While we rely on fear to protect us from immediate threats, the fear (or anxiety) of persistent threats, whether real or imagined, can cause us physical and emotional harm, and because much of it is processed in our subconscious, we have no clue how it impacts our behavior. Protracted or aggregated fear makes us retreat to the familiar (family, friends, tradition, rituals, etc.), but when we retreat, it is not only from the perceived threat but also from anything or anyone different from us. Under these conditions, we are almost looking for a fight as we interpret non-threatening things as threats and exaggerate mild threats. Likewise, our ability to rationalize is reduced and we are more likely to “see” additional evil or threat in those that are different than us and, just as dangerous, it allows us to ignore or accept the negatives or even the evils of those who are similar to us. It’s important to remind readers that much of this goes on in our subconscious, but the resulting actions are very much out in the open.
Terror Management Theory
Our subconscious also helps us handle a completely different type of fear. While most of us are well aware that the fear emotion keeps us safe from threats, we probably aren’t aware of the elephant in the room… and our heads. Without exploring this too deeply (references are at the bottom), we are all cursed with the understanding that our existence here is temporary and out of our control. The only reason humanity has been able to deal with this burden is that our subconscious drove us to create or embrace social constructs such as religion, tradition, heritage, ritual, family, patriotism, creating societal worth through wealth and consumption, etc. to give us a sense of greater meaning for our existence, a connection to something that transcends us, or even a sense of immortality.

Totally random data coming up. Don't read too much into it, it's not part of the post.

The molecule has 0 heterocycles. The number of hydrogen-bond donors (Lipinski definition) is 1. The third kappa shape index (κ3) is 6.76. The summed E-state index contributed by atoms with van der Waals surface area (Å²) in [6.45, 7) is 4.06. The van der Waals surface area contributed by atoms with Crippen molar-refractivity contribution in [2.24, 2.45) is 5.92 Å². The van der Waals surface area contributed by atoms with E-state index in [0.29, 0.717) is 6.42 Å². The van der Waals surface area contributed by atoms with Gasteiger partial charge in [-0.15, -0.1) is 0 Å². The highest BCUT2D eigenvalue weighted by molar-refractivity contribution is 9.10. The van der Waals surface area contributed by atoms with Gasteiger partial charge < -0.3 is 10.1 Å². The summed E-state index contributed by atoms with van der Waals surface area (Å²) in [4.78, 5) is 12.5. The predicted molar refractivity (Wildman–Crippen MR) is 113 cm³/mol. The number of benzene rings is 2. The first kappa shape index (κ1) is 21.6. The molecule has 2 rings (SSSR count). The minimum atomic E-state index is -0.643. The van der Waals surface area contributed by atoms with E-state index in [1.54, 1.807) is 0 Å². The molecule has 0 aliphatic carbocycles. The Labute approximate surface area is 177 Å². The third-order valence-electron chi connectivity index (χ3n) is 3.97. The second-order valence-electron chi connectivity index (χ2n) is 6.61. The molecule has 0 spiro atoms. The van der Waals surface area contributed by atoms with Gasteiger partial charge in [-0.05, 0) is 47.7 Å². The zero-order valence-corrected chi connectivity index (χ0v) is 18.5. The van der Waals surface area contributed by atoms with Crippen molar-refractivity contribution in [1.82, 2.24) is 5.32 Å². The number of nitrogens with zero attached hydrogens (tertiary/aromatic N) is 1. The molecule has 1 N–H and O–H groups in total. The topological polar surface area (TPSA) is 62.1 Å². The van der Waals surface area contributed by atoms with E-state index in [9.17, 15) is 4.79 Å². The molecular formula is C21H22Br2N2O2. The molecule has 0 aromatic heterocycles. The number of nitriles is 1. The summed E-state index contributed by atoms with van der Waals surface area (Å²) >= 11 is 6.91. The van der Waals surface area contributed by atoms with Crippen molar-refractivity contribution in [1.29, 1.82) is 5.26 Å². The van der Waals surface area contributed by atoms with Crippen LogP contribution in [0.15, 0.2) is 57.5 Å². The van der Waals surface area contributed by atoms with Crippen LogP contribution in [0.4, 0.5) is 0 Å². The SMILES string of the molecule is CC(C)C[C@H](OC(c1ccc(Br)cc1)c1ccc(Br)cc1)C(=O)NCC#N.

The deeply important comfort these constructs provide (by subconsciously repressing our mortality awareness) makes us highly protective of them and creates two responses in us. The first is that when we are reminded of our mortality (or feel threatened) we tend to fall back on these constructs and look negatively at other constructs, ideas, and people that are different. The second is that threats (real or perceived) to these constructs, especially those such as religion and heritage, are interpreted by our subconscious as threats to our existence or threats to the meaning of our existence. In fact, the mere existence of an opposing construct (such as a different religion) invalidates our construct and therefore invalidates the meaning of our existence). Any of these conditions can trigger a “mortality defense” in our subconscious that will drive us to do whatever it takes to protect ourselves from these threats, actual or otherwise. This may explain why wars and genocide are often related to religion, race, tribalism, etc. We are willing to die to protect the constructs that give us “immortality”.